We asked a selection of leading players in the German market for their views on threats and opportunities in Europe's largest economy. Here's what they said:

“The pipeline for deals is good all over Europe, but especially also in German-speaking countries. We're busy talking to business owners with ambitions to grow, succession issues and pre-IPO plans. The pace of deal making isn't fast, because price expectations vary and noone has a clear view on the economy. But we are having very interesting conversations.”

Michael Hehn, managing director, Morgan Stanley Private Equity, London

“Twelve to 18 months ago there was no maximum underwriting limit, and a constant trend towards more aggressive structures. Now, there is a lot more volatility and every deal is treated differently. Views are being taken of particular sectors, where during the peak there were very few no-go areas. Now there is a lot of caution about retail, for example. People are also now worried about the prospect of a downturn and, if there is one, whether it will be v-shaped or u-shaped.”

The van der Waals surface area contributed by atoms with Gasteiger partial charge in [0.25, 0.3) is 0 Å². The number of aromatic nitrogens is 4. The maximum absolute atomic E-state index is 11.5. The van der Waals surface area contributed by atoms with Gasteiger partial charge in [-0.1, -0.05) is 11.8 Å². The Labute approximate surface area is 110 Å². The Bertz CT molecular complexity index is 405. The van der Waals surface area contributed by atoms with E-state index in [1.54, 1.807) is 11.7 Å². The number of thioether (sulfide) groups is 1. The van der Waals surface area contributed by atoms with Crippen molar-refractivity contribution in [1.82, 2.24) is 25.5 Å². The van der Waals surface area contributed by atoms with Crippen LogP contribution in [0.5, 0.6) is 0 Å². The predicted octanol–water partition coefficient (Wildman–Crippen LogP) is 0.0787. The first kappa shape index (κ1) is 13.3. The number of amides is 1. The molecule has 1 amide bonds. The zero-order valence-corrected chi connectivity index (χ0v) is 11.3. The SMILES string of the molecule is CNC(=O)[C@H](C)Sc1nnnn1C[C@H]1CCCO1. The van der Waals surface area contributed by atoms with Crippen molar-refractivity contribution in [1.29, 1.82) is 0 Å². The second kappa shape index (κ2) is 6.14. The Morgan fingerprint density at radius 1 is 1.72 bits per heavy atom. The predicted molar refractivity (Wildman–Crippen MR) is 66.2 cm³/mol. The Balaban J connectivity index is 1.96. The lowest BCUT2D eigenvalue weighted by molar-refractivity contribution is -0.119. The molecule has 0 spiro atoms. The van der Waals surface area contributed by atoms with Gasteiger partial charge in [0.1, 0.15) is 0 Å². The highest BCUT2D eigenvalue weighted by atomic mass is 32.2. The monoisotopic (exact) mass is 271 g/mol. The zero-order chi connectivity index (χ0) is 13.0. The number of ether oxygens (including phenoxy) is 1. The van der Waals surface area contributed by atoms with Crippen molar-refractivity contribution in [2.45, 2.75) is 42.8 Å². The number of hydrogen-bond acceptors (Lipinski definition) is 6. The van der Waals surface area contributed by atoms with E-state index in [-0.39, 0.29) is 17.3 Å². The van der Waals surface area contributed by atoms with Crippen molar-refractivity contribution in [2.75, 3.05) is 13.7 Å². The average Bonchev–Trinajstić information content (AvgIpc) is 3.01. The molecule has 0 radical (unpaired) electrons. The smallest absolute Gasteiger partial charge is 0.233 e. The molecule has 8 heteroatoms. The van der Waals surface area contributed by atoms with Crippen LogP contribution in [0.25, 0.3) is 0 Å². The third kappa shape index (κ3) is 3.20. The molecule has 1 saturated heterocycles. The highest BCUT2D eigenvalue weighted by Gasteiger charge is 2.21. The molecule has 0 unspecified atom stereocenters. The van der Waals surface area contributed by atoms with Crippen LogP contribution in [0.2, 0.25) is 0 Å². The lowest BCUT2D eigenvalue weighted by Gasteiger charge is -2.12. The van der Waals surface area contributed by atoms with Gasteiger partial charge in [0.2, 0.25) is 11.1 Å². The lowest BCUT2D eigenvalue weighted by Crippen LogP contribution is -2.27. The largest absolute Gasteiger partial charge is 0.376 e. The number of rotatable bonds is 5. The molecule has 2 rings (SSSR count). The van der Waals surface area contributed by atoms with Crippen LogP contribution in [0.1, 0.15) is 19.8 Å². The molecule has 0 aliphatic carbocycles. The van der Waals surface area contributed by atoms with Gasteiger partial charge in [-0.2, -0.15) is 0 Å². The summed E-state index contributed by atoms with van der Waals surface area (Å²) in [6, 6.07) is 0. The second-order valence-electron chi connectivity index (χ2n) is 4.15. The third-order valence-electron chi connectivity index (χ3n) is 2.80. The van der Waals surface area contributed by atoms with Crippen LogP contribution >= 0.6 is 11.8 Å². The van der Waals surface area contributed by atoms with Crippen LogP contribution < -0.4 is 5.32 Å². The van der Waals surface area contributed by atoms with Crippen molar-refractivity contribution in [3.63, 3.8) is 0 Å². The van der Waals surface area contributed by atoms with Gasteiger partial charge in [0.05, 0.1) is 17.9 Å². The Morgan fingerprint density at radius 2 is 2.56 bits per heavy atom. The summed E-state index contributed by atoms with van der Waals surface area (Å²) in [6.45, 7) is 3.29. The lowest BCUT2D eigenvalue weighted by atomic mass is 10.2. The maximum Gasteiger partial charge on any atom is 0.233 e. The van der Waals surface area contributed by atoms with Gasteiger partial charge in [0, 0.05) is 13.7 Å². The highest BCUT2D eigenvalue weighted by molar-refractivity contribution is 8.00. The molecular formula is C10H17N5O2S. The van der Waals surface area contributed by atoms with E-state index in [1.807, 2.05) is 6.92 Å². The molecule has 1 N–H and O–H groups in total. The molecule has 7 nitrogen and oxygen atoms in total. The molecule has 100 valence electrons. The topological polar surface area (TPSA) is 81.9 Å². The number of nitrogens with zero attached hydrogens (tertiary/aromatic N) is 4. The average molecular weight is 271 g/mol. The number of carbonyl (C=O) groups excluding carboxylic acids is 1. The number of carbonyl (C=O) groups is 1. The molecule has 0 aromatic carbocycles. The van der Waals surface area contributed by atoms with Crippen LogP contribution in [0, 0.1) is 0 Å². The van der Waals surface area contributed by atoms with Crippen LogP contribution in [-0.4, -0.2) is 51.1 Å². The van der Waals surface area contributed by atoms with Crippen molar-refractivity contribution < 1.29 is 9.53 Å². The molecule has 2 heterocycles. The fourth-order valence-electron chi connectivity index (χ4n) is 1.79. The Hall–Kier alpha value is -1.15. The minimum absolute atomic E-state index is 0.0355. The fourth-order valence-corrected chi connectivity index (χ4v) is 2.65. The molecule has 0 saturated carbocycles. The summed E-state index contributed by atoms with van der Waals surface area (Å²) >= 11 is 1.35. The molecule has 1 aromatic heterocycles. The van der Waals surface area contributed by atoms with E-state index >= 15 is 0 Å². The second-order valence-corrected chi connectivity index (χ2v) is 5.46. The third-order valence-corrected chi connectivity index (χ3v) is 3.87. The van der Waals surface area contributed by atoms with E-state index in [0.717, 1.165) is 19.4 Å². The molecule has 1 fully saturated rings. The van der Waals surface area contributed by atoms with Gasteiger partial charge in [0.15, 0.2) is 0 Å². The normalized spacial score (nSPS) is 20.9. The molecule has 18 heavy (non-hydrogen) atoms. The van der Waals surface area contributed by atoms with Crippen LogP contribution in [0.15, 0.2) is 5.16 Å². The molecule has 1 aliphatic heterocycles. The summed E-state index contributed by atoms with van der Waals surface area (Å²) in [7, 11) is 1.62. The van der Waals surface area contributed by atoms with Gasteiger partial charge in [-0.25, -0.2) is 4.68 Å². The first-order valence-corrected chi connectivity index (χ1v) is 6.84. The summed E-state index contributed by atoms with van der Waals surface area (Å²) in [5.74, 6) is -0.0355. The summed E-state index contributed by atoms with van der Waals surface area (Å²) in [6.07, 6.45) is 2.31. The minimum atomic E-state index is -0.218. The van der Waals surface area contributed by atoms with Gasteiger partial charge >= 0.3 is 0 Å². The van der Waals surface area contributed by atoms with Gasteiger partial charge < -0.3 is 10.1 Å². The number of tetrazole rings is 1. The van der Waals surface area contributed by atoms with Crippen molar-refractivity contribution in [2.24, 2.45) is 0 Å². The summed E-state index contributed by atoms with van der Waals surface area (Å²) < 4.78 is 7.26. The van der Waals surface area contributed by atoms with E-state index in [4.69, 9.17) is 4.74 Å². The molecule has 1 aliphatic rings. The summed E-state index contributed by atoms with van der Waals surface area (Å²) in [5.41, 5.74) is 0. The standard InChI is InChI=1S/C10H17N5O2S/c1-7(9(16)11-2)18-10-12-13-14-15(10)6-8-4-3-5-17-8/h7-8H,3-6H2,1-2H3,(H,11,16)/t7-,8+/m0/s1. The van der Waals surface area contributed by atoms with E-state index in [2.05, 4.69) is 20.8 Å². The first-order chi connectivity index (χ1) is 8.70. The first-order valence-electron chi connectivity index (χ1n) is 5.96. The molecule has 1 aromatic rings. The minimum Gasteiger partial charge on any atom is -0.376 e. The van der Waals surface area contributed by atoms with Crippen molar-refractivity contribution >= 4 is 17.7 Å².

Stuart Hewer, head of leveraged finance Germany, RBS, Frankfurt

“Germany has a strong entrepreneurial tradition, a highly educated population, and tremendous strength across many industries, including healthcare, technology and financial services. The biggest opportunity there, as always, is to partner with seasoned managers of growth businesses in an exceptionally receptive environment.

Still, there are reasons for caution. Although the German economy performed well early in 2008, momentum seems to be slowing. Any further weakening may cause difficulties across sectors and industries. Moreover, there may be further fallout from the credit crunch in Germany, where banks have been slower to write off assets and raise capital than in other economies.” Scott Collins, managing director, Summit Partners, London